Policy makers, health staff and communities recognise that health
services in lower- and middle-income countries need to improve people's
access to HIV treatment and retention to treatment programmes. One
strategy is to move antiretroviral delivery from hospitals to more
peripheral health facilities or even beyond health facilities. This
could increase the number of people with access to care, improve health
outcomes, and enhance retention in treatment programmes. On the other
hand, providing care at less sophisticated levels in the health service
or at community-level may decrease quality of care and result in worse
health outcomes. To address these uncertainties, we summarised the
research studies examining the risks and benefits of decentralising
antiretroviral therapy service delivery.
To assess the effects of various models that decentralised HIV
treatment and care to more basic levels in the health system for
initiating and maintaining antiretroviral therapy.
We conducted a comprehensive search to identify all relevant studies
regardless of language or publication status (published, unpublished, in
press, and in progress) from 1 January 1996 to 31 March 2013, and
contacted relevant organisations and researchers. The search terms
included 'decentralisation', 'down referral', 'delivery of health
care', and 'health services accessibility'.
Our inclusion criteria were controlled trials (randomised and
non-randomised), controlled-before and after studies, and cohorts
(prospective and retrospective) in which HIV-infected people were either
initiated on antiretroviral therapy or maintained on therapy in a
decentralised setting in lower- and middle-income countries. We define
decentralisation as providing treatment at a more basic level in the
health system to the comparator.
Data collection and analysis
Two authors applied the inclusion criteria and extracted data
independently. We designed a framework to describe different
decentralisation strategies, and then grouped studies against these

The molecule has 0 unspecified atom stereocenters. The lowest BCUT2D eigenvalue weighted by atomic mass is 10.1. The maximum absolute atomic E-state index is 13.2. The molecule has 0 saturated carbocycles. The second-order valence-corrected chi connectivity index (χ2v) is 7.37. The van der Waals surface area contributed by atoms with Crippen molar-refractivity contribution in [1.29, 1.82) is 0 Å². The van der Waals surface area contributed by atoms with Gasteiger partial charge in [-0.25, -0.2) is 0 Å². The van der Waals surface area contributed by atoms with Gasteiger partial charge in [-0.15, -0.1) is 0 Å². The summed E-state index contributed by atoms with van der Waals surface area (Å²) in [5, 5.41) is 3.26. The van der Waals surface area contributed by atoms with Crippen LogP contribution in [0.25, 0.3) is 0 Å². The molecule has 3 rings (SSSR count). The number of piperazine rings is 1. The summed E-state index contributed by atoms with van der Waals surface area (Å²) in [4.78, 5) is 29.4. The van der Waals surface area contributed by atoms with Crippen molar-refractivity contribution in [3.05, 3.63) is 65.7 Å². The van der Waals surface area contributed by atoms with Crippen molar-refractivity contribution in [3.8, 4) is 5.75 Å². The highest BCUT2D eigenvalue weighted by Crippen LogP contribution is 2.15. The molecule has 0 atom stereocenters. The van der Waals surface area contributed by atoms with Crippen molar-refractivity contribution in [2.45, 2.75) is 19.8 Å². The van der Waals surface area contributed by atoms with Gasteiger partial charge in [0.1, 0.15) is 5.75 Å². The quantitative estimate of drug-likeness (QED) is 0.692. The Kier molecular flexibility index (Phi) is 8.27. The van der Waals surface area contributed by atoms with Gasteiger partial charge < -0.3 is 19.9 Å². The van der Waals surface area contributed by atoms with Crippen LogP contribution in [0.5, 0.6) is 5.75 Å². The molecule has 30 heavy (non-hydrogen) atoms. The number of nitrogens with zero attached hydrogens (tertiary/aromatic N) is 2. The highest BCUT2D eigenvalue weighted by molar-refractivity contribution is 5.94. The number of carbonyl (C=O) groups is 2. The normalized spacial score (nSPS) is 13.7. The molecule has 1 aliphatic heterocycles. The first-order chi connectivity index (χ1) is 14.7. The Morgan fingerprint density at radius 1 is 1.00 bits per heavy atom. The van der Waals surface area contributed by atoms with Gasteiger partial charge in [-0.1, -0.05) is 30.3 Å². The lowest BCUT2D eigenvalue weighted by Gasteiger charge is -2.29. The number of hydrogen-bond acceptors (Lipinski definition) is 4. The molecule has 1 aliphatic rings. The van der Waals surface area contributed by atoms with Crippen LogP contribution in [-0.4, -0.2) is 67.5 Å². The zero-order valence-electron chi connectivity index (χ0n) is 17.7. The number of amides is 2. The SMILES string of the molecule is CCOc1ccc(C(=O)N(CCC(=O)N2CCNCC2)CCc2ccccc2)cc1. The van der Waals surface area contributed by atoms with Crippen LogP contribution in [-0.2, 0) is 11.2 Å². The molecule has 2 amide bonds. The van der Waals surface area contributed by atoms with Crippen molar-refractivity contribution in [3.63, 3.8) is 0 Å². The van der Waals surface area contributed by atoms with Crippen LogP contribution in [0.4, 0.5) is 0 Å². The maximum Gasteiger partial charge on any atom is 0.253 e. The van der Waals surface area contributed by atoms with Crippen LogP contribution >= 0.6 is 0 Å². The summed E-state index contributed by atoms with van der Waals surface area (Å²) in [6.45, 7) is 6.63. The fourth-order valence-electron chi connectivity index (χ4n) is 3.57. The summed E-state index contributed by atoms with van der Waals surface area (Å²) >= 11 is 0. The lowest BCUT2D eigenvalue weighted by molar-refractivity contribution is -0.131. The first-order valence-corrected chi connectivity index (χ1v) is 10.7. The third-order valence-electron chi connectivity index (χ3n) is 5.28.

strategies. Data were pooled using random-effects meta-analysis. Because
loss to follow up in HIV programmes is known to include some deaths, we
used attrition as our primary outcome, defined as death plus loss to
follow-up. We assessed evidence quality with GRADE methodology.
Sixteen studies met the inclusion criteria, all but one were from
Africa, comprising two cluster randomised trials and 14 cohort studies.
Antiretroviral therapy started at a hospital and maintained at a health
centre (partial decentralisation) probably reduces attrition (RR 0.46,
95% CI 0.29 to 0.71, 4 studies, 39 090 patients, moderate quality
evidence). There may be fewer patients lost to care with this model (RR
0.55, 95% CI 0.45 to 0.69, low quality evidence).
We are uncertain whether there is a difference in attrition for
antiretroviral therapy started and maintained at a health centre (full
decentralisation) compared to a hospital at 12 months (RR 0.70, 95% CI
0.47 to 1.02; four studies, 56 360 patients, very low quality evidence),
but there are probably fewer patients lost to care with this model (RR
0.3, 95% CI 0.17 to 0.54, moderate quality evidence).
When antiretroviral maintenance therapy is delivered at home by trained
volunteers, there is probably no difference in attrition at 12 months
(RR 0.95, 95% CI 0.62 to 1.46, two trials, 1453 patients, moderate
Decentralisation of HIV care aims to improve patient access and
retention in care. Most data were from good quality cohort studies but
confounding between site of treatment and outcomes cannot be excluded.
Nevertheless, this review found that attrition appears to be lower in
partial decentralisation models of treatment, where antiretrovirals were
started at hospital and continued in the health centre; with
antiretroviral drugs started and continued at health centres, no
difference in attrition was detected, but there were fewer patients lost
to care. For antiretroviral therapy provided at home by trained
volunteers, no difference in outcomes were detected when compared to
Kredo, T.; Ford, N.; Adeniyi, F.B.; Garner, P. Decentralising HIV treatment in lower- and middle-income countries. Cochrane Database of Systematic Reviews (2013) (Issue 6) Art. No.: CD009987. [DOI: 10.1002/14651858.CD009987.pub2]
Decentralising HIV treatment in lower- and middle-income countries